This post was published in the March 2015 issue of Doors & Hardware
In last month’s column I explained how to calculate the required egress width based on the occupant load, and how to determine the number of occupants that a door opening will accommodate. The formulas used to calculate these values are consistent between the International Building Code (IBC) and NFPA 101 – The Life Safety Code, although the egress capacity factors vary slightly. So if you know the occupant load and the number of occupants accommodated by each door, it’s simple math to decide whether you have enough egress doors, right? Well…no.
As I mentioned in my previous column, there are other factors that affect the quantity and location of egress doors, beyond the general requirements for 2, 3, or 4 exits depending on the occupant load. For example, doors used for egress need to be located remotely from each other, and there are limitations on the distance a building occupant must travel to reach an exit. In order to understand these requirements, there is terminology that you should be familiar with.
- Means of Egress – This is the path between any occupied portion of the building and the public way. It must be continuous and unobstructed, and may include elements of vertical and horizontal travel (ex: stairs, ramps, and corridors). The means of egress has 3 parts:
- Exit Access – This segment of the means of egress is between the occupied portion of the building and the exit. If you imagine a typical school, the corridor that leads from the classrooms to a stair enclosure would be an exit access corridor. The path that you would travel through the classroom to reach the corridor would also be part of the exit access. Exit passageways are sometimes confused with exit access corridors, but an exit passageway is separated from the rest of the building by fire-resistance-rated construction and is part of the exit, not part of the exit access. Exit passageways often extend from the end of the exit stair to the exterior when the stair doesn’t discharge directly to the exterior.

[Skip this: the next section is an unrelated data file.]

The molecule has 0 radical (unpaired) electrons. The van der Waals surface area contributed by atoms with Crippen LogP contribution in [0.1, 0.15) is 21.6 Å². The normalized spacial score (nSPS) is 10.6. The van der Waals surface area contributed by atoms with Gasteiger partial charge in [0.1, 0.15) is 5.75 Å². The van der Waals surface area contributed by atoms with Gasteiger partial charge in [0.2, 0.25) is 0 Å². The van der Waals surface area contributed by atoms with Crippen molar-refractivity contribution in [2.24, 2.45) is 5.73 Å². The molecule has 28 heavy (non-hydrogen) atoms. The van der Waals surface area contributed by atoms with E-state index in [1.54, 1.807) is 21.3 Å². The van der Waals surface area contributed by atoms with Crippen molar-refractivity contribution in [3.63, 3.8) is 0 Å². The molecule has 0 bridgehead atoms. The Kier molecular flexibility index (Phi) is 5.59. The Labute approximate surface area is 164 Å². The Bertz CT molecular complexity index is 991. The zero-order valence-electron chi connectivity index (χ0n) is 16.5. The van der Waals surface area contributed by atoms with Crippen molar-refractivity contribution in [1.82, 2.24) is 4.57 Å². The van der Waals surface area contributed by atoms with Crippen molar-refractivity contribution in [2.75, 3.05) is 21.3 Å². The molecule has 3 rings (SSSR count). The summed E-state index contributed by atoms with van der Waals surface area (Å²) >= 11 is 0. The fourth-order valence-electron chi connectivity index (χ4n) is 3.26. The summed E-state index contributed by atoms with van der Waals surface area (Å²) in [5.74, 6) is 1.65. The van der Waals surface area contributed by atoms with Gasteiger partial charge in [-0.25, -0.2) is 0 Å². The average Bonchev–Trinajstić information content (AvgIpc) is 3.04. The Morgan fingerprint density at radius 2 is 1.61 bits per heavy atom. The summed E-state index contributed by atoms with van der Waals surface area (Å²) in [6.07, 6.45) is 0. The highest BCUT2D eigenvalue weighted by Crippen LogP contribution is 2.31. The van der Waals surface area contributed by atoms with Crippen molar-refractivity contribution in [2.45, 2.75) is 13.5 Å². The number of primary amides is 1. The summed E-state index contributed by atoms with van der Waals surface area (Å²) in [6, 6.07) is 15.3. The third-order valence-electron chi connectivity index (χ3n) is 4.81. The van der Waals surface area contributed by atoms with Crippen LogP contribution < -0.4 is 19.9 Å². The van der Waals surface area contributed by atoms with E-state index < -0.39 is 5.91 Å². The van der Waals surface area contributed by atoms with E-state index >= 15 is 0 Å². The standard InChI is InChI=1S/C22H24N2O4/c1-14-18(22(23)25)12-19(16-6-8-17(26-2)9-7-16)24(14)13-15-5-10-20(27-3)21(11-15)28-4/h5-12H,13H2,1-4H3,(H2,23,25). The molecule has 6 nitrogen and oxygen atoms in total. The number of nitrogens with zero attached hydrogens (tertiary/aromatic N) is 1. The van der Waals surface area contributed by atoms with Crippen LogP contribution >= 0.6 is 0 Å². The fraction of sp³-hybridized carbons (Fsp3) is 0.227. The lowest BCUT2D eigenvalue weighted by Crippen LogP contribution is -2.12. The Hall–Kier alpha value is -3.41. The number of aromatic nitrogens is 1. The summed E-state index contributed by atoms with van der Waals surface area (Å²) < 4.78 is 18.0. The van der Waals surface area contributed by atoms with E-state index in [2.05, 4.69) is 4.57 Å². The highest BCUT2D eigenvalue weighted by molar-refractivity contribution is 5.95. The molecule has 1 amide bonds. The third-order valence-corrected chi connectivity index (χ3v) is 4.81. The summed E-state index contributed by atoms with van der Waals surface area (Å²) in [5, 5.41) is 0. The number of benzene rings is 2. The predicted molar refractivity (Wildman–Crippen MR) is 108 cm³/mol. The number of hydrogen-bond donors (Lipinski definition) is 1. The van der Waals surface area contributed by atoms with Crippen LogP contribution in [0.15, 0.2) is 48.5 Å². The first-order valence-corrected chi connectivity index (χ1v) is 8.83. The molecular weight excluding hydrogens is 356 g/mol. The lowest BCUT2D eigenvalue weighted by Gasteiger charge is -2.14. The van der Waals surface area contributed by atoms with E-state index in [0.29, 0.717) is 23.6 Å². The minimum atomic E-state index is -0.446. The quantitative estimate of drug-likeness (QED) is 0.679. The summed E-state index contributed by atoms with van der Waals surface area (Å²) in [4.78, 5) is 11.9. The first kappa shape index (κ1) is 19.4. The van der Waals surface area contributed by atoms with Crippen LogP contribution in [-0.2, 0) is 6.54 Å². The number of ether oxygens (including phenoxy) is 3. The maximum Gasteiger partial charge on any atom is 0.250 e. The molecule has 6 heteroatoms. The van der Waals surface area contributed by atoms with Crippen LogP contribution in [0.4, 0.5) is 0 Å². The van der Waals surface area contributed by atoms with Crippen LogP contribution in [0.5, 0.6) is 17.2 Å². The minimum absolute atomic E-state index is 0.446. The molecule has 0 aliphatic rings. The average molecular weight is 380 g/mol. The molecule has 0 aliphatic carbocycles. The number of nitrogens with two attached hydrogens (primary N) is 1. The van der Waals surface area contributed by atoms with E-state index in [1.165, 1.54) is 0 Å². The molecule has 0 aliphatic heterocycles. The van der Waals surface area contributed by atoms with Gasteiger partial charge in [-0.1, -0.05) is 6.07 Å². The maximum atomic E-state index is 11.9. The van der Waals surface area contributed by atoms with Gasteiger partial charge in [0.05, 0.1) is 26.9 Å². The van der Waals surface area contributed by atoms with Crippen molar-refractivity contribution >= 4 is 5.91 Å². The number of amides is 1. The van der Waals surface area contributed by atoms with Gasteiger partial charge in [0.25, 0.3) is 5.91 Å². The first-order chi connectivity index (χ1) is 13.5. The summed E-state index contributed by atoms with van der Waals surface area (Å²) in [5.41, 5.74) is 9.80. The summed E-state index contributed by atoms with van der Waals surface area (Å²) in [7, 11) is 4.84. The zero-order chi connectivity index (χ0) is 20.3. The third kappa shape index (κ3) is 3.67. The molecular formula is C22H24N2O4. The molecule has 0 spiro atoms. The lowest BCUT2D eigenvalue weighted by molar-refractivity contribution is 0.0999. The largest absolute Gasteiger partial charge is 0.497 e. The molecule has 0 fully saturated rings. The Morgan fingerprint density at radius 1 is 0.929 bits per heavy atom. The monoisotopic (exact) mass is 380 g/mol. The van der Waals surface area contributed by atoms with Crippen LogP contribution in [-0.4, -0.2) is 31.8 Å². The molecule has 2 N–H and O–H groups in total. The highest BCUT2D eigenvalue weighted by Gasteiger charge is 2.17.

- Exit – We often use the word “exit” as it is defined by the general definition – “a way out.” But in code terminology, an exit is the portion of the means of egress between the exit access and the exit discharge or public way. Some components that may be an exit are stairways and ramps, horizontal exits (often a double-egress pair of fire doors), exit passageways, and exterior exit doors at the level of exit discharge. In the school example, the enclosed stairway would be an exit.
- Exit Discharge – The portion of a means of egress between the end of the exit and the public way is the exit discharge, which typically begins when building occupants reach the exterior of the building, at or near grade level. If you reached the exterior door at grade level in the school example, the exit discharge might include a sidewalk leading from the exterior door to the street (the public way).
When determining the quantity and location of egress doors, you will often find limitations that are imposed on the route.